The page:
Toronto City Elections 2018: Everything you need to know
Get up-to-date news on the Mayoral race to make the best decision for the future of the city
Written by Sammy Abdo
The biggest change to the election is the downsizing of the wards in Toronto, from 47 to 25. This increased the size of each ward and now creates new issues for voters to be correctly represented. As the decision came during election season, candidates for Mayor have scrambled to secure votes. Here’s a comprehensive guide to the Toronto 2018 election.
Where and when to vote
The City of Toronto’s MyVote allows voters to check voting locations, the list of candidates, and a list of acceptable items of identification. With the changes to the wards, this is a valuable tool to make sure there’s no confusion on election day, which is Monday, October 22. You can begin voting at 10 a.m. until 8 p.m., when ballots will begin to be counted and results will be broadcasted.
What you’ll need to vote
Voters are required to show one piece of identification with a name and a Toronto address. Some examples include a driver’s license, health card, or a motor vehicle permit. You have to be a Canadian citizen, at least 18 years old, a resident in Toronto and not prohibited from voting under law.
The candidates for mayor
You can check the candidates for your ward and make an informed decision. Though there are 35 candidates for mayor, there are a several that voters should know about.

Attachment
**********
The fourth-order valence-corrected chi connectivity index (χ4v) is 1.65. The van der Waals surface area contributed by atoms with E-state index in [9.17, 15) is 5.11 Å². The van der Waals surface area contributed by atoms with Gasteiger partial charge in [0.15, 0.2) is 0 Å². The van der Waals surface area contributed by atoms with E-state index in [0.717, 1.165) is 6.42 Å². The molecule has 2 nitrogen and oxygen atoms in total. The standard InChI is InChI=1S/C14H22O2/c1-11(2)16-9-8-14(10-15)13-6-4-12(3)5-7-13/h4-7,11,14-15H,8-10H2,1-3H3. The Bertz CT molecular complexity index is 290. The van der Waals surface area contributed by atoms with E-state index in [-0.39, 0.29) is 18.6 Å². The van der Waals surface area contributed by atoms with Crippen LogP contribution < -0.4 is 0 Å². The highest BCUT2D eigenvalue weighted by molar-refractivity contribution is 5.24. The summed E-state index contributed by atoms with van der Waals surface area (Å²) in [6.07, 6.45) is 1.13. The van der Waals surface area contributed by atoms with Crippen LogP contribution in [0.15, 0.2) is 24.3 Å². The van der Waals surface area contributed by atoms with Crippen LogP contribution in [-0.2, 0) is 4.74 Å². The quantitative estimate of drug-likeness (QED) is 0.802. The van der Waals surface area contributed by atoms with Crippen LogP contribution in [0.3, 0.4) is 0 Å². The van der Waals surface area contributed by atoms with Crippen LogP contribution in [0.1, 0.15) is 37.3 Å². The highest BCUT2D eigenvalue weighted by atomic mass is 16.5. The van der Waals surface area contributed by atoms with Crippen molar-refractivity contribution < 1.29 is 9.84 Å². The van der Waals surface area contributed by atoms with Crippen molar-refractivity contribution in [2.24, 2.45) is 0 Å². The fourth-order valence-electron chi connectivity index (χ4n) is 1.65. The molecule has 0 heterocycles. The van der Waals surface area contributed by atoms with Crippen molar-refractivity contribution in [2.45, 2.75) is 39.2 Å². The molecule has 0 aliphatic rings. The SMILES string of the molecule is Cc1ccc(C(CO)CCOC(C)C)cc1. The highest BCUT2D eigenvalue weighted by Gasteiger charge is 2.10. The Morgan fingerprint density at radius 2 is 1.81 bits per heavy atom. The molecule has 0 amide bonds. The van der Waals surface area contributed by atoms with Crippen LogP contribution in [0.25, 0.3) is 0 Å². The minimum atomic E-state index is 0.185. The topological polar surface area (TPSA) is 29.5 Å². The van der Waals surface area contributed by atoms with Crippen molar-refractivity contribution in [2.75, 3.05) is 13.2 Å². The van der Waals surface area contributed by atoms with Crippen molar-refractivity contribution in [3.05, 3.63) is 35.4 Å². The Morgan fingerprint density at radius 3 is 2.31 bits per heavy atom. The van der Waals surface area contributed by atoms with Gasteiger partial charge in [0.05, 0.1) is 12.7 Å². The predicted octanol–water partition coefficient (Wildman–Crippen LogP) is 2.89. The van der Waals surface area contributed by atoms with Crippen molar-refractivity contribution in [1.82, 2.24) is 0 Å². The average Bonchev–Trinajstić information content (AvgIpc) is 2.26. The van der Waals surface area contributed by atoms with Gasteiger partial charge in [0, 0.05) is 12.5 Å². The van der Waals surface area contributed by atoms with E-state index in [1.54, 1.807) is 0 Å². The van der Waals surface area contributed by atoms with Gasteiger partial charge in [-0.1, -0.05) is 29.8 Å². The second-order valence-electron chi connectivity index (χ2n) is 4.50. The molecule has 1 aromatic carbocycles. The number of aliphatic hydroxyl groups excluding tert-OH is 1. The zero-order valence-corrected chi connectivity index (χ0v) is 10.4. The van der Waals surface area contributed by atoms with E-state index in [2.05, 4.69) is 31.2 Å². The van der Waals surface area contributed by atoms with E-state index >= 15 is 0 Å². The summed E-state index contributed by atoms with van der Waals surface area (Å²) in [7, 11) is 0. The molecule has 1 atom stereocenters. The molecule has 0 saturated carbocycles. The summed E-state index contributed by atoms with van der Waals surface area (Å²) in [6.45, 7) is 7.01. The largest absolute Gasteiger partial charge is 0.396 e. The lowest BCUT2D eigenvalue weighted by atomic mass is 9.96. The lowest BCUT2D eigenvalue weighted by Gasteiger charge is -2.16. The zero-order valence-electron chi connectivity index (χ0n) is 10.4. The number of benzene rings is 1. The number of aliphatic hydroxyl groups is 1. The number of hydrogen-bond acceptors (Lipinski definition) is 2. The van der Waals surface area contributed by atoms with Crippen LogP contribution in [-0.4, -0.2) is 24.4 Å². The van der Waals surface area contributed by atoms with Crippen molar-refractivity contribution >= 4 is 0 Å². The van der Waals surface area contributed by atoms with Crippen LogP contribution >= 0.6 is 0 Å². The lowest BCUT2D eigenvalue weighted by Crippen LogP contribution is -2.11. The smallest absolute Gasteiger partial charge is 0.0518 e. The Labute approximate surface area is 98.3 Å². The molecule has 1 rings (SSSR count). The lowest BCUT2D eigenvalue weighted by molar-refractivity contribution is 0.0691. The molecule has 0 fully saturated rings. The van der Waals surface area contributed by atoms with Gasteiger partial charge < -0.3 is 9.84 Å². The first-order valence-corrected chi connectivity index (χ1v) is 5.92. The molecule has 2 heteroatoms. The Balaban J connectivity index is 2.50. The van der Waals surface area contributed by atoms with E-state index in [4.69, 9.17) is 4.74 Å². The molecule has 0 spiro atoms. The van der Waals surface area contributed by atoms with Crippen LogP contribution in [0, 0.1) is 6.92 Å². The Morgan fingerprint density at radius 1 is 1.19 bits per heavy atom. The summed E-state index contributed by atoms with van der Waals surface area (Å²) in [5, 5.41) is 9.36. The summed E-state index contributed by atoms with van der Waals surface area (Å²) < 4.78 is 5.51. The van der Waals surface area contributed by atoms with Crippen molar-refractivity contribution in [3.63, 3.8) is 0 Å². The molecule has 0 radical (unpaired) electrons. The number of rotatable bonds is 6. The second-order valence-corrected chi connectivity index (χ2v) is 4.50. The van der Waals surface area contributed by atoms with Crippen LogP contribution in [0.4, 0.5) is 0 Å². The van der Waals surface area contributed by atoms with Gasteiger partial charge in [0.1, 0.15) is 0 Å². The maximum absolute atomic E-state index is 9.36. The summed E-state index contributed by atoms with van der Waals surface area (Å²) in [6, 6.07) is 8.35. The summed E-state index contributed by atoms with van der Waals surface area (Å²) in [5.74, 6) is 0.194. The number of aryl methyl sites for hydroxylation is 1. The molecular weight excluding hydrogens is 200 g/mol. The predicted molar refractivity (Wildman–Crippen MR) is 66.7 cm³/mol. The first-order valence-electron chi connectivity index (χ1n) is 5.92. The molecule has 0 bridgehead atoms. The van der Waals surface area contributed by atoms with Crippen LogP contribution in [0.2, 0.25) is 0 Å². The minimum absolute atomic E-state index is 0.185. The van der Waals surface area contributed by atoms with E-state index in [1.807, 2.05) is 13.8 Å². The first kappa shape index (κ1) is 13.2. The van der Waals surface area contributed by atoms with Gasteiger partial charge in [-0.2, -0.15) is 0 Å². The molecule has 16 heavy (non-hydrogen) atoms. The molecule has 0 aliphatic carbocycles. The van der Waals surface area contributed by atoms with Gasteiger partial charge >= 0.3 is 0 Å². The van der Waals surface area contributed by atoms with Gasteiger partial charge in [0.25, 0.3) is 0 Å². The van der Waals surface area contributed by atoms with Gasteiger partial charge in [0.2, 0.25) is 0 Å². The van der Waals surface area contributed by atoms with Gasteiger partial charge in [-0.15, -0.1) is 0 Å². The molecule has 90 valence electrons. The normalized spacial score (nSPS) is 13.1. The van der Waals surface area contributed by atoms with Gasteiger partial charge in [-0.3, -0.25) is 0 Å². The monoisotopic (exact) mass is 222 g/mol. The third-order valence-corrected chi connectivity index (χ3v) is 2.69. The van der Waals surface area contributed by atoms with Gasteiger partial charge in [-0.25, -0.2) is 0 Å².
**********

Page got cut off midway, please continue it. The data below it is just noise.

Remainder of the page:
Running for re-election, Mayor John Tory was elected on promises to build his SmartTrack transit plan, end gridlock, create more bike lanes and add more jobs for youth. His SmartTrack plan has faced different setbacks over its development. He has not announced new transit plans during this race and is running on a broader mobility plan hashed out during his mayoralty. He plans to continue with SmartTrack.
Widely seen to be Mr.Tory’s main rival, Jennifer Keesmat was Toronto’s chief planner from 2012 to 2017. She is proposing major overhauls of the transit plan, with her first goal on transit being to build the downtown relief subway line to lighten the load on the Line 1 subway. This project, she said, would start by 2020 and cost $50-billion.
Saron Gebresellassi is a multi-lingual lawyer, scholar, and activist, with an extensive track record in advocating for the people of Toronto. She made her splash during Global News’ debate where she out-shined both Mr.Tory and Keesmat. Her focus is working on free public transit and sufficient housing prices.